Indonesia Update #7

Communication on Borneo has been tough, with limited cell reception and no internet.  Some of the very few electrical outlets for charging phones haven’t worked, either.

Cruising up the Kumai

Our last day on the river was nice.  We saw a huge crocodile, and several species of birds, including a large egret, spectacularly colored kingfishers as well as the smaller blue and black models, and a large black and red-brown raptor that our guide Kasri called a brahminket.

We went to another feeding at Camp Leakey, the orangutan study area, but no orangs came.  The absence of animals underscored that the orangs are free to come and go, unlike at a zoo.  There are parts of camp Leakey that look like Washington; there are familiar-looking ferns, and it is so green!   Some forests here have an incredible 200 species of trees.  There are some lianas and epiphytes, a lacy pine occasionally appears among the broadleaf trees, and we’ve seen three species of insectivorous pitcher plants, ranging from ½ to 6 inches in length.  Very cool.

Water and Forest Mixed

Descending the river yesterday afternoon was peaceful.  It was hard to leave.  Time here has been fairly relaxed and calm.  The river at Camp Leakey is deeply browned by tannins but clear, about 25 feet across, and surprisingly deep.  The banks are nonexistent as palms grow directly in the water 15-25 feet in from solid ground.  The river is tidal-influenced, so at times you can see the whole palms but at high tide, just the upper fronds are visible.  At Harapan Village, the tidal flux is nearly 7 feet.  Heading downstream, long-tailed macaques played in the trees, swinging and chirruping.  Further downriver we turned onto the main branch and the water became wider and muddy-brown.  We saw more endemic proboscis monkeys, who grew restless with our approach, shifting higher into trees and making incredible leaps away from shore. The babies and the old, fat, giant-nosed men are most fun to watch.

As we continued downstream night fell, yielding a spectacular sunset and our first visible moon. Kasri was excited to show us lightning bugs that are very different from the ones at home.  These are small and light brown, and seem magical because they don’t light up so much as shimmer and twinkle.  They swarm around palm trees with a delightful, supernatural effect.

Orang Means 'Person'

We moored at the confluence of the Sekonyer and Kumai Rivers.  There we ate dinner, had class aboard the boat, and were in bed by 10pm.  Our flight out from Pangkalun Bun was canceled due to mechanical issues, so instead we had to fly out of Sampit, a 4-hour drive from Kumai.  Thus we got up at 3:30 am, motored into town, waited for the taxi, and began our long ride to Sampit.  Most of us tried to sleep on the bumpy drive, but it was our one chance to see the inland part of the Kalimantan region. Instead of it being endless jungle, it proved to be endless plantations.  Flying out of Sampit drove the point home:  Vast expanses of forests razed to create oil palm plantations.  Unbelievable.  It was exactly what we’ve been reading about as the major threat to orangutans and other species.  They say 300 football fields worth of jungle are cleared every hour here, making Indonesia rank third in greenhouse gas emissions.  Fascinating to see… yet horrifying.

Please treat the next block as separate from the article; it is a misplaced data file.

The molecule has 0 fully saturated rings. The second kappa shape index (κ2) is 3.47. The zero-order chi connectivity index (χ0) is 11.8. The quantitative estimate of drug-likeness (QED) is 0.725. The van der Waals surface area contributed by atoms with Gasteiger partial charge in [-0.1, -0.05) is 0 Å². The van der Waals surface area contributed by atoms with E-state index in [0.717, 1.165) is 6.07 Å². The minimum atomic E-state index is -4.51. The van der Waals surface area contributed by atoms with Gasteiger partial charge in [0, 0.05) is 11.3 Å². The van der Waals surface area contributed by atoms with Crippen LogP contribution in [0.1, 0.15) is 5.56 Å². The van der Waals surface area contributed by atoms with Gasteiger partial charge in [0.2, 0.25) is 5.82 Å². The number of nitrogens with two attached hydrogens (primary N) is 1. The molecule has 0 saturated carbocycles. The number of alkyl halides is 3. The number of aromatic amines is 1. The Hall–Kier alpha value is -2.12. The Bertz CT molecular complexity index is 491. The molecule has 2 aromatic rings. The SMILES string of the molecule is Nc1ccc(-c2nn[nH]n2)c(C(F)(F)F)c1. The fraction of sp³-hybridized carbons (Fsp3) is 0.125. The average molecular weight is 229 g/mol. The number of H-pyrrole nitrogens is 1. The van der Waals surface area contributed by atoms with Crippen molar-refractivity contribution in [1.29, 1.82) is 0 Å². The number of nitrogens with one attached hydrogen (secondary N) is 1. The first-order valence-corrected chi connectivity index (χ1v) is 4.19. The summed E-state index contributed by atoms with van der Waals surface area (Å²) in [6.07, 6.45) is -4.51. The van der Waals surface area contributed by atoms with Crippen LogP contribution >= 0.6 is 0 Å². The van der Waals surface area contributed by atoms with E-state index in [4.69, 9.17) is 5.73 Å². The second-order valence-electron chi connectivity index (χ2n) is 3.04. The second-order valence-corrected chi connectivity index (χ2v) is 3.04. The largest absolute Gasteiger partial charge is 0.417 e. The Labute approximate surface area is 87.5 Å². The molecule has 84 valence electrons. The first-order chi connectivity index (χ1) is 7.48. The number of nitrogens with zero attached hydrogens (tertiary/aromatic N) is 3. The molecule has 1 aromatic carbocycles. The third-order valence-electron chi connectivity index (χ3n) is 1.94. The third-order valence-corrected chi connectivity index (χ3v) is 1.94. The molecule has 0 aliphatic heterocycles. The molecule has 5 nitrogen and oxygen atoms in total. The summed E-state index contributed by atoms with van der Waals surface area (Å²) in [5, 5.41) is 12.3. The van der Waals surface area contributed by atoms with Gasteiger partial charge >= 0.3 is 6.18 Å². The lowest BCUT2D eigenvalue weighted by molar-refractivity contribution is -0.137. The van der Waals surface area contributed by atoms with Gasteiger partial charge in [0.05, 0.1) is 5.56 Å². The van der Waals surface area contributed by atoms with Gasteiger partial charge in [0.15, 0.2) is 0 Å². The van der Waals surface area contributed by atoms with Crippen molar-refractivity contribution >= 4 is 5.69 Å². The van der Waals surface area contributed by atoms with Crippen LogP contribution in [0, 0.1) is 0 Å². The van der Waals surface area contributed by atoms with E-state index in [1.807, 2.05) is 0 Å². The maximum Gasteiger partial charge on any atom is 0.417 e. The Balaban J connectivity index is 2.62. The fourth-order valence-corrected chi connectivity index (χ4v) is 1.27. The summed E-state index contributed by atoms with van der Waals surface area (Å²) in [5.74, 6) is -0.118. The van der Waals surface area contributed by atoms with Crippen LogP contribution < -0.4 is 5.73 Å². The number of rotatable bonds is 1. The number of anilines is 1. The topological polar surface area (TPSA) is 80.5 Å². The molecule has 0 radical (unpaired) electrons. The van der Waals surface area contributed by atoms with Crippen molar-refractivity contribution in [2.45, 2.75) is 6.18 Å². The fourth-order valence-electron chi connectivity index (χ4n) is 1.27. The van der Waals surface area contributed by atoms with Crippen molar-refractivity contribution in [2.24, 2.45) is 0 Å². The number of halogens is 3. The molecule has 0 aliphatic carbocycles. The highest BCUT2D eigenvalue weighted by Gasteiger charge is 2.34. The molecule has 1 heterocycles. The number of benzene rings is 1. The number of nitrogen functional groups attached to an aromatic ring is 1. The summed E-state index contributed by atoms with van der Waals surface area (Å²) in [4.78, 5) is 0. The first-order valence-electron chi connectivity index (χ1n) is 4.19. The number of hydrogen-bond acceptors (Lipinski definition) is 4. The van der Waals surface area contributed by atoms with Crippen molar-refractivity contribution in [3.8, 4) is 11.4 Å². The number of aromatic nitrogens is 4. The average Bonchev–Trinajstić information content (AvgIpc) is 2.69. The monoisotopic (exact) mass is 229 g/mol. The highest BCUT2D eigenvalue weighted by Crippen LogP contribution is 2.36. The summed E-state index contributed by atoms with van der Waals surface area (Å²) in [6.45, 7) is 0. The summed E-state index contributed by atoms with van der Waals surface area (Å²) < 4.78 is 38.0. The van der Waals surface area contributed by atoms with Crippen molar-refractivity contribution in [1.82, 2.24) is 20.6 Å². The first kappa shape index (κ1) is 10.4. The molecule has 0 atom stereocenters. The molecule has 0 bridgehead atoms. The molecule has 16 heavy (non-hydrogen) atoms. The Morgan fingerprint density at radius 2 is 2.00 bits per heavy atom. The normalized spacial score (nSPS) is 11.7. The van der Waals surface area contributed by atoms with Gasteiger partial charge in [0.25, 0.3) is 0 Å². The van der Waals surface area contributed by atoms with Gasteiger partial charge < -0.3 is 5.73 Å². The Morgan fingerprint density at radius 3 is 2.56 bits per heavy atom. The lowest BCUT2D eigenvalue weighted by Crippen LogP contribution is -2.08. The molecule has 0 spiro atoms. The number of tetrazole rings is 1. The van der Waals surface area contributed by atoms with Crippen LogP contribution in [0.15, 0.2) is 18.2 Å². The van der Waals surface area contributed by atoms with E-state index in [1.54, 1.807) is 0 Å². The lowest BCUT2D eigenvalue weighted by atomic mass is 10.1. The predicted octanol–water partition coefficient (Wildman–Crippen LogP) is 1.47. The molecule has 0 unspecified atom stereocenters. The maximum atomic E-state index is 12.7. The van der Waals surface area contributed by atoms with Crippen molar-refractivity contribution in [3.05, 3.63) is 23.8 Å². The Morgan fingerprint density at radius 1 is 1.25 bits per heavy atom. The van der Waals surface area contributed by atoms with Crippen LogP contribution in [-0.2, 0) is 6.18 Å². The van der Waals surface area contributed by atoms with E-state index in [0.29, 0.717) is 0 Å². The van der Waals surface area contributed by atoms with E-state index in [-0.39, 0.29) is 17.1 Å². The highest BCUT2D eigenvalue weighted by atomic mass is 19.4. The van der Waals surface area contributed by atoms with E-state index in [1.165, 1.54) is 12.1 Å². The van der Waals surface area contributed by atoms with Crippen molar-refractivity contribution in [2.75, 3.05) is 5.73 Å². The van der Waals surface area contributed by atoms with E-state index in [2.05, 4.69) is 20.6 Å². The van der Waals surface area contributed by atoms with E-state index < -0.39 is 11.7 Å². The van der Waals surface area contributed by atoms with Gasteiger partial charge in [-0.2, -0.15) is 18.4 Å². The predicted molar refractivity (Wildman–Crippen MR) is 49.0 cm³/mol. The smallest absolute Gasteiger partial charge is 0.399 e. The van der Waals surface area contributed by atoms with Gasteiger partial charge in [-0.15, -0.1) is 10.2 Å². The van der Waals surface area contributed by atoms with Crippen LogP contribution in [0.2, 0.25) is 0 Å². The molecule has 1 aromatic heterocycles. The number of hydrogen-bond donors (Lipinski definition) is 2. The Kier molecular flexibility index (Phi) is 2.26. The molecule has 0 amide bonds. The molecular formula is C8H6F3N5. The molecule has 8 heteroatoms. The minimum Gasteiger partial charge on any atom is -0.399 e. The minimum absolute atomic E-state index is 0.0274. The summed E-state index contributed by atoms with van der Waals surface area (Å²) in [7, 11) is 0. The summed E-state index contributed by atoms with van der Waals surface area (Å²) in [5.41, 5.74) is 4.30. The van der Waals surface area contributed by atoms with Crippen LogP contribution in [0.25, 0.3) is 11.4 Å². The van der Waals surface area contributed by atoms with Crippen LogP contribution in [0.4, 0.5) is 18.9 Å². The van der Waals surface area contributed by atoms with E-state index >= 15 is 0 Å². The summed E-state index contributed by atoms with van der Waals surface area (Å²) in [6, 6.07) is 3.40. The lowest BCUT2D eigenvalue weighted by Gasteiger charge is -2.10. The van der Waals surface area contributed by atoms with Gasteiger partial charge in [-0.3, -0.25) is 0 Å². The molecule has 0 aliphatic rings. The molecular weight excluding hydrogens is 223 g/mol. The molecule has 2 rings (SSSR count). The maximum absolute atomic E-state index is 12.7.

Life On a Boat Can Be Fun

After flying to Jakarta we had more waiting for our flight to Bali.  It was a long day, especially since we didn’t reach our hotel until 1 am.  We had the hotel send cars to pick us up, which was more expensive but made sense after the epic day.  A lazy morning was definitely in order after our 22-hour travel day, and now we are beginning to experience Bali.  This is the part of our trip focused on Indonesian arts and culture, so it is a bit unsettling to be seeing lots of white-skinned tourists for the first time!  Our hotel is pretty luxurious compared to the rustic accommodations of Borneo.  More on the cultural richness of Bali in the next post.  We’re on the home stretch now, and some of our group members are ready to be home.  Yet we are remaining as open as possible to the richness of this phenomenally colorful, richly detailed, and abundantly aromatic country.

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Reforestation with Villagers

I think our reforestation project was a very cool thing, but I know our one hectare isn’t gonna fix everything. After driving past, then flying over the palm oil fields that have replaced the jungle, we saw how seriously the habitat is being depleted. I found great joy in helping plant trees.  It was hot and tiring and I was sweating like a hog, but when I found myself wanting to take “breaks,” looking past the low shrubs and seeing the last tree, it gave me motivation to continue the work and plant more trees.